Mosgiel Taieri Community Board chairman Andrew Simms on Tuesday urged Dunedin city councillors to renew work on a heavy traffic bypass for State Highway 87, or Gordon Rd, as it cuts through town.
The community board’s submission to the Dunedin City Council’s annual plan said sand was trucked through town up to nine times a day, there were increasing volumes of stock trucks from the Maniototo, fully laden logging trucks, fertiliser trucks and massive freight trucks all driving through town "in a terrifying game of roulette" with the people who lived there.
Mr Simms said removing heavy traffic from Gordon Rd was supposed to be the council’s "number two" priority in 2003, but 20 years later there had been no progress.
He held up a copy of the council’s Dunedin City Integrated Transport Strategy, from 2013.
"It’s a brilliant document.
"One of the priorities in that document is the separation of heavy transport and the population in Mosgiel — 2013 — we’re 10 years on.
"All the other priorities — the eastern freight bypass, done; central city upgrade, under way; Portobello-Harington upgrade, under way; shared path State Highway 88 to Port Chalmers, almost done. Mosgiel? Nothing.
"It’s 10 years.
"I’m struggling to explain to our people why that is.
"And I’m just wondering, is it just Mosgiel?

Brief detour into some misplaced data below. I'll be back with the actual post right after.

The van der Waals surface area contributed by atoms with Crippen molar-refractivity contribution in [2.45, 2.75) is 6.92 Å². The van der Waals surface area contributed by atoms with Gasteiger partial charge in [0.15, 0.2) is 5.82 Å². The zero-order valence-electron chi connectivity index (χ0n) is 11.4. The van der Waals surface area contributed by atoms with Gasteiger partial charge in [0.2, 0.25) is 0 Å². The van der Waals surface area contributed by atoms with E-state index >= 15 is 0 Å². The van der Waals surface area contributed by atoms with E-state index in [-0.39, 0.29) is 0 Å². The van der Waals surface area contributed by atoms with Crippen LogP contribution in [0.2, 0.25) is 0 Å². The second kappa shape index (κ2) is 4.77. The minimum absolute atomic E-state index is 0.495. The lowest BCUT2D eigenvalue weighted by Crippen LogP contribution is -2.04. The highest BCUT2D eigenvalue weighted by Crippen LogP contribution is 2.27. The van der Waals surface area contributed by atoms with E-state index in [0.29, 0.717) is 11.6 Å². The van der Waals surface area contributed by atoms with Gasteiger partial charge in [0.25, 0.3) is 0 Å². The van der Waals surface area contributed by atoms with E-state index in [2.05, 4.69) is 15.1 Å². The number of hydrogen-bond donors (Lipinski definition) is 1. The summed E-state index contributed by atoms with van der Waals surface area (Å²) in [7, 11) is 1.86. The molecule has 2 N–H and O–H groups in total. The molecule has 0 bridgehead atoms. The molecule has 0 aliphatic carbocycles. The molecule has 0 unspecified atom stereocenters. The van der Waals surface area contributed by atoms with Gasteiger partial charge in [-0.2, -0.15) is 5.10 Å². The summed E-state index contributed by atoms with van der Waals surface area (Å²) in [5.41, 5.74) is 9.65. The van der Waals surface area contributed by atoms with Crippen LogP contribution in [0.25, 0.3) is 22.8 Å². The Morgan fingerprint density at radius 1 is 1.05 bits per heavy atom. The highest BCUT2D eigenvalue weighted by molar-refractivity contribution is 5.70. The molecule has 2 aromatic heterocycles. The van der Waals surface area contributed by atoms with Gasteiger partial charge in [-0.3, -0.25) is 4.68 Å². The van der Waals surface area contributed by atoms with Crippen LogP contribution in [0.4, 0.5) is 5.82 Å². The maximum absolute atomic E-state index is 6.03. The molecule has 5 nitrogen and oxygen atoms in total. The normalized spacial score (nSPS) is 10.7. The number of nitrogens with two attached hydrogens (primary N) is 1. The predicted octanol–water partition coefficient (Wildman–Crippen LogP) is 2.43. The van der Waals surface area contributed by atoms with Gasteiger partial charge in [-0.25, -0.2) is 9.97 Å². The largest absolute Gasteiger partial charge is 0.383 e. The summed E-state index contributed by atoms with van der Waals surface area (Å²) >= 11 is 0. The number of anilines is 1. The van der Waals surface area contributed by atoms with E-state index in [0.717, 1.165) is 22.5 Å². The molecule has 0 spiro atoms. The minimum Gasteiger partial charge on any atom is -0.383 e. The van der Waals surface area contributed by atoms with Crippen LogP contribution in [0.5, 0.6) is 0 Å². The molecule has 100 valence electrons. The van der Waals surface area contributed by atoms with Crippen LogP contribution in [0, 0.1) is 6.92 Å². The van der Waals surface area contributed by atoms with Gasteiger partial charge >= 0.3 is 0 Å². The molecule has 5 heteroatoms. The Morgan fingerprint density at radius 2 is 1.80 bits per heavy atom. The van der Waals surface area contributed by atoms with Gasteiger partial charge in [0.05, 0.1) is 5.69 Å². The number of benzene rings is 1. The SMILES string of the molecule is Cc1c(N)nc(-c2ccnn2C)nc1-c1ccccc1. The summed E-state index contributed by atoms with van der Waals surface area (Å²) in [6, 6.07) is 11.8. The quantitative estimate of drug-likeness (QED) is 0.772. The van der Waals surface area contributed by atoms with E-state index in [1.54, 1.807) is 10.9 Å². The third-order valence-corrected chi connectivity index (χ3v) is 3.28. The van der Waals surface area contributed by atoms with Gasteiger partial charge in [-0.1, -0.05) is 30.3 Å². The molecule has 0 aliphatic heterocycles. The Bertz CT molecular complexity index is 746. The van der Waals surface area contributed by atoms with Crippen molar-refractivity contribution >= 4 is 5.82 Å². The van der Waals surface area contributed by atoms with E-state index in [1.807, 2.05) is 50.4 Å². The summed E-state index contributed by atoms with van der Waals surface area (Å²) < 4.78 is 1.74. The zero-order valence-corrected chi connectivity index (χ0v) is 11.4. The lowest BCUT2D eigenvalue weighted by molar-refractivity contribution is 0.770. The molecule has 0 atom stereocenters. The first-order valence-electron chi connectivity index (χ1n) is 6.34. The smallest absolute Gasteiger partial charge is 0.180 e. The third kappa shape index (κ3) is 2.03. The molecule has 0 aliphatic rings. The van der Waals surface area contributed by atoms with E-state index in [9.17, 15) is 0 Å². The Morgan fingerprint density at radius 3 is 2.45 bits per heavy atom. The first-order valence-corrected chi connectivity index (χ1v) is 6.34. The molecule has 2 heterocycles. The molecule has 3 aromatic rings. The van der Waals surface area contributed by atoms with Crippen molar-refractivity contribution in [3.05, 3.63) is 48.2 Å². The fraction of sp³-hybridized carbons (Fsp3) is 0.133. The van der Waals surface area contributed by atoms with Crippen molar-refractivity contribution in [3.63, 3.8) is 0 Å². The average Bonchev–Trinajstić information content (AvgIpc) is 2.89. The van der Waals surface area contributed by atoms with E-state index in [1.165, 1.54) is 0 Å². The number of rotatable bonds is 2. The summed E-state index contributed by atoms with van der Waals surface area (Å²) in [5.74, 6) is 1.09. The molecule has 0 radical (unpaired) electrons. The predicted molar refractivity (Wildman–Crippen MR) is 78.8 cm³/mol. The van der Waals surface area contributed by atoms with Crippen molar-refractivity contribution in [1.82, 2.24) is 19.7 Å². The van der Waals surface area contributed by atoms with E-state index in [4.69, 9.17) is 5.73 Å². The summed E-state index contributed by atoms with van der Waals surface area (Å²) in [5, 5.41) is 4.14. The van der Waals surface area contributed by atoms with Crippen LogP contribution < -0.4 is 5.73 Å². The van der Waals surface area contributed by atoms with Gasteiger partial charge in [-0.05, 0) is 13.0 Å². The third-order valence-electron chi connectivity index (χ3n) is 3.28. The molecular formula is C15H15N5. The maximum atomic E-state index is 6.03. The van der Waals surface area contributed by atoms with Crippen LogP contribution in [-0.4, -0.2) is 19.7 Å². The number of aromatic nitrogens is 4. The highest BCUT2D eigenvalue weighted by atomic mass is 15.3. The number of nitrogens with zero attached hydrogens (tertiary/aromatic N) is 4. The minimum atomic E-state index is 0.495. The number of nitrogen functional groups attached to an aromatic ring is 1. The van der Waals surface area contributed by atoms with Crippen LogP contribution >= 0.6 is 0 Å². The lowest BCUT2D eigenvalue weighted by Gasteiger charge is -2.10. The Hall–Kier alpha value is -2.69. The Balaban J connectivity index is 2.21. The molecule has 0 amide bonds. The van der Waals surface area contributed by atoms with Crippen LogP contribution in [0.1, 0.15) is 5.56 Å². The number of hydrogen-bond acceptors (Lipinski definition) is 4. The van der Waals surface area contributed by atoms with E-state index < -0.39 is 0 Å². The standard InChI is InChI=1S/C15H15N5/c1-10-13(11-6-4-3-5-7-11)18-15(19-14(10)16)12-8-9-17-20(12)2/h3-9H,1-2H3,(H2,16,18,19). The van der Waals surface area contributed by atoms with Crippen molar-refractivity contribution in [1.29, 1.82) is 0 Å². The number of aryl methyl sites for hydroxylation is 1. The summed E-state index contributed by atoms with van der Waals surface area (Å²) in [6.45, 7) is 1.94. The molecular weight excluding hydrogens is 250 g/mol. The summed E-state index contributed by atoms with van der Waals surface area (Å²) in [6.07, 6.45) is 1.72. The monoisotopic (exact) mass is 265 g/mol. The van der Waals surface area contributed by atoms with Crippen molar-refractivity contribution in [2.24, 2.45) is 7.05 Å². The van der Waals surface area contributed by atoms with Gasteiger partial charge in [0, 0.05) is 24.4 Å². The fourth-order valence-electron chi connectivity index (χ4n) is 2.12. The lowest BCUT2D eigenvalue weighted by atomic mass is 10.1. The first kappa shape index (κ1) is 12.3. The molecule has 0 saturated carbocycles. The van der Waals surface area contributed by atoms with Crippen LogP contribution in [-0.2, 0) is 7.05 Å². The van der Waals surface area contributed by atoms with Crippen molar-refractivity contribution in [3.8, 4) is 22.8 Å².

"Heavy traffic on Gordon Rd is unsafe and it destroys the economic and social heart of our town and the time for action is now."
The only option he believed worthy of consideration as an alternative route was Riccarton Rd.
The road would need to be widened but "other than ‘cost’ there is no reason why Riccarton Rd wouldn’t work".
"There’s 41 houses on Riccarton Rd, a lot of those are well set back off the road; there are nearly 400 residents of Gordon Rd, four motels, three pedestrian crossings, 41 retail businesses.
"I spoke to a hairdresser who said she has to stop cutting hair when the trucks go past ... the impact that it has on our whole township is immeasurable."
Elderly residents were too scared to park in Gordon Rd because they were worried they were "going to get their door wiped off".
"That’s not the heart of a rural town."
The community board would host a public meeting in the coming year so the board could give the council a "very clear picture" of what the community wanted.
He knew there was some opposition.
"I can’t believe, I don’t want to believe, that a handful of people can scuttle the good of the whole community."